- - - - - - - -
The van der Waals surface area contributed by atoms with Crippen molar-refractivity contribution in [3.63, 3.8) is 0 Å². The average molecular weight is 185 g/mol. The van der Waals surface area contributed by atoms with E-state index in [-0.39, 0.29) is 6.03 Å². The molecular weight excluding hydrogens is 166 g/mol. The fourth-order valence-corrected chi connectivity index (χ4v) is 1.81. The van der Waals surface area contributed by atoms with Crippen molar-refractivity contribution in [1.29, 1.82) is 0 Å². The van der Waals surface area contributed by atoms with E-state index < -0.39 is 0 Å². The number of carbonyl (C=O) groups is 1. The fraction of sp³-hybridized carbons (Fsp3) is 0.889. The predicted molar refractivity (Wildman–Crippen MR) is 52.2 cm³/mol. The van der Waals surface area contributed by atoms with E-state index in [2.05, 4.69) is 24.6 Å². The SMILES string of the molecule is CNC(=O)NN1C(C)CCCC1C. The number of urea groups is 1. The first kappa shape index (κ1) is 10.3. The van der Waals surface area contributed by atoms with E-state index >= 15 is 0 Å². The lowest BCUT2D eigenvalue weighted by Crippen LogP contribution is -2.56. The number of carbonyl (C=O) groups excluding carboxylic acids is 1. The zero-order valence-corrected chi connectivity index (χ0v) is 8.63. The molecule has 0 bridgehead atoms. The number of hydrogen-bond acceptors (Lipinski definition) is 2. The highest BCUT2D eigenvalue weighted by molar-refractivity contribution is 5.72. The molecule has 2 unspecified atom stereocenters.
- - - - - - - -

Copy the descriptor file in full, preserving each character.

The van der Waals surface area contributed by atoms with Crippen molar-refractivity contribution in [3.63, 3.8) is 0 Å². The average molecular weight is 185 g/mol. The van der Waals surface area contributed by atoms with E-state index in [-0.39, 0.29) is 6.03 Å². The molecular weight excluding hydrogens is 166 g/mol. The fourth-order valence-corrected chi connectivity index (χ4v) is 1.81. The van der Waals surface area contributed by atoms with Crippen molar-refractivity contribution in [1.29, 1.82) is 0 Å². The van der Waals surface area contributed by atoms with E-state index < -0.39 is 0 Å². The number of carbonyl (C=O) groups is 1. The fraction of sp³-hybridized carbons (Fsp3) is 0.889. The predicted molar refractivity (Wildman–Crippen MR) is 52.2 cm³/mol. The van der Waals surface area contributed by atoms with E-state index in [2.05, 4.69) is 24.6 Å². The SMILES string of the molecule is CNC(=O)NN1C(C)CCCC1C. The number of urea groups is 1. The first kappa shape index (κ1) is 10.3. The van der Waals surface area contributed by atoms with E-state index >= 15 is 0 Å². The lowest BCUT2D eigenvalue weighted by Crippen LogP contribution is -2.56. The number of carbonyl (C=O) groups excluding carboxylic acids is 1. The zero-order valence-corrected chi connectivity index (χ0v) is 8.63. The molecule has 0 bridgehead atoms. The number of hydrogen-bond acceptors (Lipinski definition) is 2. The highest BCUT2D eigenvalue weighted by molar-refractivity contribution is 5.72. The molecule has 2 unspecified atom stereocenters.